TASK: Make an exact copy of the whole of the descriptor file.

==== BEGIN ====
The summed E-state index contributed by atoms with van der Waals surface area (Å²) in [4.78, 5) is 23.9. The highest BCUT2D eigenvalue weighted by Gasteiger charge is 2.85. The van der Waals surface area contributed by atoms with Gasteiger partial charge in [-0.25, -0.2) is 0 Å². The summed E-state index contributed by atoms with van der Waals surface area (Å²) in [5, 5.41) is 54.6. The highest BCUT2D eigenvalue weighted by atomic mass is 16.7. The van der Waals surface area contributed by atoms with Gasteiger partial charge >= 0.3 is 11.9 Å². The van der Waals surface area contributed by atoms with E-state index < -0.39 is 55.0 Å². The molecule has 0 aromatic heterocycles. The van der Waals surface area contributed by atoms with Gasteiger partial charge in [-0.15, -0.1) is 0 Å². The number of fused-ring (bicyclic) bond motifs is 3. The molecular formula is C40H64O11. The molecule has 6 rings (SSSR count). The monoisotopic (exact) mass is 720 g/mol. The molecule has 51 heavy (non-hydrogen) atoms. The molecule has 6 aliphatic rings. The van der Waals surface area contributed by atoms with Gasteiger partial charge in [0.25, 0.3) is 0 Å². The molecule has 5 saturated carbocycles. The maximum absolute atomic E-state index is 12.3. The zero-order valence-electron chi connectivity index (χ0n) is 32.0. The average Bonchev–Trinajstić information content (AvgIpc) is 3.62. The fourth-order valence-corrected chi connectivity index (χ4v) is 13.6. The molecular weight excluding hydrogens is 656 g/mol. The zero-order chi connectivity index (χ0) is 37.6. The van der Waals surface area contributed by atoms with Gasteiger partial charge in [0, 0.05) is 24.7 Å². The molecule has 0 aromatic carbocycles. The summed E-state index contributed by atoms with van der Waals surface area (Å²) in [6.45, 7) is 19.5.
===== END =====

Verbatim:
The summed E-state index contributed by atoms with van der Waals surface area (Å²) in [4.78, 5) is 23.9. The highest BCUT2D eigenvalue weighted by Gasteiger charge is 2.85. The van der Waals surface area contributed by atoms with Gasteiger partial charge in [-0.25, -0.2) is 0 Å². The summed E-state index contributed by atoms with van der Waals surface area (Å²) in [5, 5.41) is 54.6. The highest BCUT2D eigenvalue weighted by atomic mass is 16.7. The van der Waals surface area contributed by atoms with Gasteiger partial charge >= 0.3 is 11.9 Å². The van der Waals surface area contributed by atoms with E-state index < -0.39 is 55.0 Å². The molecule has 0 aromatic heterocycles. The van der Waals surface area contributed by atoms with Gasteiger partial charge in [-0.15, -0.1) is 0 Å². The number of fused-ring (bicyclic) bond motifs is 3. The molecular formula is C40H64O11. The molecule has 6 rings (SSSR count). The monoisotopic (exact) mass is 720 g/mol. The molecule has 51 heavy (non-hydrogen) atoms. The molecule has 6 aliphatic rings. The van der Waals surface area contributed by atoms with Gasteiger partial charge in [0.25, 0.3) is 0 Å². The molecule has 5 saturated carbocycles. The maximum absolute atomic E-state index is 12.3. The zero-order valence-electron chi connectivity index (χ0n) is 32.0. The average Bonchev–Trinajstić information content (AvgIpc) is 3.62. The fourth-order valence-corrected chi connectivity index (χ4v) is 13.6. The molecular weight excluding hydrogens is 656 g/mol. The zero-order chi connectivity index (χ0) is 37.6. The van der Waals surface area contributed by atoms with Gasteiger partial charge in [0, 0.05) is 24.7 Å². The molecule has 0 aromatic carbocycles. The summed E-state index contributed by atoms with van der Waals surface area (Å²) in [6.45, 7) is 19.5.